13 July 2017
Regions and cities must be given a greater role in the EU's future R&I programme

Regions and cities must be given a greater role in the EU's future R&I programme

Plenary session of the European Committee of the Regions

CoR members adopted today unanimously the draft own-initiative opinion on the "Local and regional dimension of Horizon 2020 and the new framework programme for research and innovation", by Christophe Clergeau, Member of the Pays-de-la-Loire Regional Council (PES, France).

This is a very timely own-initiative opinion as it comes at the time of the mid-term evaluation of Horizon 2020, the EU's 7-year framework programme for research and innovation (R&I), as well as the publication of the report of the High Level Group on Maximising the Impact of EU R&I Programmes, led by Pascal Lamy. The European Commission's first reflections about the new EU R&I programme beyond 2020 are due in autumn. Christophe Clergeau welcomes overall the findings of the so-called "Lamy report" but is critical of the lack of acknowledgement of the importance of the territorial R&I ecosystems.

"We need a new collective ambition that focuses on scientific excellence and the innovation capacity of Europe as a whole, acknowledging the key role of regions and cities, helping to strengthen their  capacities and promoting open and collaborative innovation", said the rapporteur in his introductory remarks. "Regions and cities are the link between science and people and they transform everyday life through the development of new products and services based on R&I outcomes", he underlined, calling for a new alliance between EU research policy and the cities and regions.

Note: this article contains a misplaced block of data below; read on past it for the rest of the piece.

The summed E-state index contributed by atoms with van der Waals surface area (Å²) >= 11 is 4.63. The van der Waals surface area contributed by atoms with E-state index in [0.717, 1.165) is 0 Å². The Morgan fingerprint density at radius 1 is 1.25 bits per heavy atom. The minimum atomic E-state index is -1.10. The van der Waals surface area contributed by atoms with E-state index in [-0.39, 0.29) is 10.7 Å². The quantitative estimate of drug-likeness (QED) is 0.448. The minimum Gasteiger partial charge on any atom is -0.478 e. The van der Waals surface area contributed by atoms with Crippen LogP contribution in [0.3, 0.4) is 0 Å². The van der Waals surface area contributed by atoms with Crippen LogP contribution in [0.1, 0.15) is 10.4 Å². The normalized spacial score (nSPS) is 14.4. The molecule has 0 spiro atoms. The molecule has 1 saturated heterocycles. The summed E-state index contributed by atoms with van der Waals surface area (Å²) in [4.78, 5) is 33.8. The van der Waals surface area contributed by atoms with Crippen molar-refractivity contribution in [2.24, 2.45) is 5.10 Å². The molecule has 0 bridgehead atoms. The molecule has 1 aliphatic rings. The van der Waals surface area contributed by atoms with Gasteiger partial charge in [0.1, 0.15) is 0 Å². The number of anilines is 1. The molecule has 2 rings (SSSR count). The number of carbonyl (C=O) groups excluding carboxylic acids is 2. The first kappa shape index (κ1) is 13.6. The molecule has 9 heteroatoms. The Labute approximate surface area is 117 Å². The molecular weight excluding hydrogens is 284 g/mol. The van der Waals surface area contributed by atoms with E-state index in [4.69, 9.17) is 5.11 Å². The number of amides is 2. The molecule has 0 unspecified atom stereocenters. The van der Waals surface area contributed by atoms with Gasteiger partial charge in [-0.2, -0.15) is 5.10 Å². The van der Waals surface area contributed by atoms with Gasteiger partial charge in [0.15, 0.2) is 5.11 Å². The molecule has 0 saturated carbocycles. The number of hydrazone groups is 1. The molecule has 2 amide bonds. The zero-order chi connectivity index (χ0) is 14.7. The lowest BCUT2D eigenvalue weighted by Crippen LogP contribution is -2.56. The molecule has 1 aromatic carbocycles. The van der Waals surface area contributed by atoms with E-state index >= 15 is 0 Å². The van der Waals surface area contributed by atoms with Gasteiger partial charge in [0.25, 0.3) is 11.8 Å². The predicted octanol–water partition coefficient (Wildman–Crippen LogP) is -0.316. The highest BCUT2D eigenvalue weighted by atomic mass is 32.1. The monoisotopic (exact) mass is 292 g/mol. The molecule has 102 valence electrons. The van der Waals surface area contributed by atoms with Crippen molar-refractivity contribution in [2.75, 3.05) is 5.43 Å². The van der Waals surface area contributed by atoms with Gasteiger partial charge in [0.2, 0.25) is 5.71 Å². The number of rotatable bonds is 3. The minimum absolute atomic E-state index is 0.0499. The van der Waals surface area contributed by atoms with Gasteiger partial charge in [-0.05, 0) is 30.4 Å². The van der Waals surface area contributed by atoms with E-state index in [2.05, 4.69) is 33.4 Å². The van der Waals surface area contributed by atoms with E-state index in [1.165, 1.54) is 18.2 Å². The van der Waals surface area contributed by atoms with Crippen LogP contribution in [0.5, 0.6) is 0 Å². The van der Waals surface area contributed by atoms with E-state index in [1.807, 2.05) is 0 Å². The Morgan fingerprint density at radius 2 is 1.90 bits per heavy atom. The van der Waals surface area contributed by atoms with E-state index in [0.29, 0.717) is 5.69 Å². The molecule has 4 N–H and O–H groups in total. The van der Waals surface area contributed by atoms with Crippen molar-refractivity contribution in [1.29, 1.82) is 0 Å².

The CoR opinion calls for an ambitious budget for the future framework programme in order to be able to at least maintain the current programme's growth momentum, which, according to the High Level Group report, would translate into a 7-year budget of at least EUR 120 billion in current prices. The opinion also seeks to clarify the debate on R&I synergies with other EU policies, arguing that such synergies should be built on the principles of coherence, compatibility, complementarity and co construction principle, as well as the ecosystems principle. 

The rapporteur calls for a new approach to excellence, which should be measured against not only its scientific impact but also its societal impact. He suggests promoting excellence in cities and  regions through smart specialisation strategies and better coordinating regional and European investment in structural projects in relation to smart specialisation. 

Christophe Clergeau makes a series of concrete proposals to address implementation shortcomings of Horizon 2020, such as the limited participation of newcomers and the need to promote an excellence-based approach that is firmly rooted in the cities and regions and to bridge the innovation gap between regions and between Member States. He also proposes the adoption of a new, complementary mission-based approach, in order to carry out exploratory work and large-scale projects. Other key demands include: setting up the European Innovation Council with the involvement of local and regional authorities; reducing red tape ​​​and simplifying rules for innovative public procurement; and last but not least, supporting interregional and regional networks of excellence through adequate funding tools.

The adoption of the opinion was preceded by an extensive exchange of views with Carlos Moedas, Commissioner for Research, Science and Innovation, who referred to the current difficulties arising from the complexity of combining different EU funds to finance R&I, in particular H2020 and cohesion funds. He acknowledged the key role of regional smart specialisation strategies and welcomed the CoR's contribution towards the design of the next framework programme.